The dispossession of the Dja Dja Wurrung People and their ancestors from their traditional country prevented Dja Dja Wurrung People from maintaining well-being and from generating and passing down wealth from that country across the generations.
Today, Dja Dja Wurrung People proudly survive.
They continue to practice their culture and customs and uphold the obligations of Bunjil’s Law.
Dja Dja Wurrung People experience a close cultural, spiritual, physical, social, historical and economic relationship with the land and waters that make up their country. The State recognises the traditional and cultural association of Dja Dja Wurrung People to their country today.
The Constitution Act 1975 of Victoria recognises that Victoria’s Aboriginal people have made a unique and irreplaceable contribution to the identity and wellbeing of this State.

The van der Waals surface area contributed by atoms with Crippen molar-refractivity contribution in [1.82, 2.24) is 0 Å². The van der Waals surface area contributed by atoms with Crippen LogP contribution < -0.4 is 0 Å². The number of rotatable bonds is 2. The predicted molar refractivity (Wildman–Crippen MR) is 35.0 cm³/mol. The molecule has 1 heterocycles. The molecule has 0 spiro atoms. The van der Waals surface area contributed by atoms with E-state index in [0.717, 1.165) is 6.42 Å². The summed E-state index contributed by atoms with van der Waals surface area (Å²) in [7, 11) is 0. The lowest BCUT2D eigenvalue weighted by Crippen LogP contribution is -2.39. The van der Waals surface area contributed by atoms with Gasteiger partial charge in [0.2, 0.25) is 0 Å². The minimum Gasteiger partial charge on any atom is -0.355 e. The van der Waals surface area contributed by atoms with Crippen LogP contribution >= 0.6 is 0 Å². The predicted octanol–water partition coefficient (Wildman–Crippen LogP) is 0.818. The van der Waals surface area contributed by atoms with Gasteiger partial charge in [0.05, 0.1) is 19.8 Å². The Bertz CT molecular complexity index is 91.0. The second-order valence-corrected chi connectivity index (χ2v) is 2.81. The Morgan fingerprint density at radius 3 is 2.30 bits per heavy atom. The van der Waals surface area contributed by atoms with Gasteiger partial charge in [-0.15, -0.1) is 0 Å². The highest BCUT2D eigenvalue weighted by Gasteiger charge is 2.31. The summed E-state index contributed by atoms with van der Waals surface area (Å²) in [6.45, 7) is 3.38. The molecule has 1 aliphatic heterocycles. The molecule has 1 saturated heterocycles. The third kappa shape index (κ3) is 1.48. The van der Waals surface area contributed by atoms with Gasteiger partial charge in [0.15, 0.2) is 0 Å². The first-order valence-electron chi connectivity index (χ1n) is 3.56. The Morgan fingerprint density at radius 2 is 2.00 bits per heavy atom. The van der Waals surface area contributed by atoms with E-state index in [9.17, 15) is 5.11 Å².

Dja Dja Wurrung People, as the original custodians of the land covered by this Recognition and Settlement Agreement, will continue to contribute to the well-being of their country and of the State.
In addition, Victoria’s Charter of Human Rights and Responsibilities Act 2006 recognises that Aboriginal people hold distinct cultural rights.
These are the rights to:
- enjoy their identity and culture;
- maintain and use their language;
- maintain their kinship ties; and
- maintain their distinctive spiritual, material and economic relationship with the land and waters and other resources with which they have a connection under traditional laws and customs.
In a constructive step towards reconciliation, the State of Victoria and the Dja Dja Wurrung People have come together in good faith to reach this Recognition and Settlement Agreement and to recognise the traditional owner rights under the Traditional Owner Settlement Act 2010, as a means of settlement of the Dja Dja Wurrung native title claims.
It is a means by which Dja Dja Wurrung culture and traditional practices and the unique relationship of Dja Dja Wurrung People to their traditional Country are recognised, strengthened, protected and promoted, for the benefit of all Victorians, now and into the future.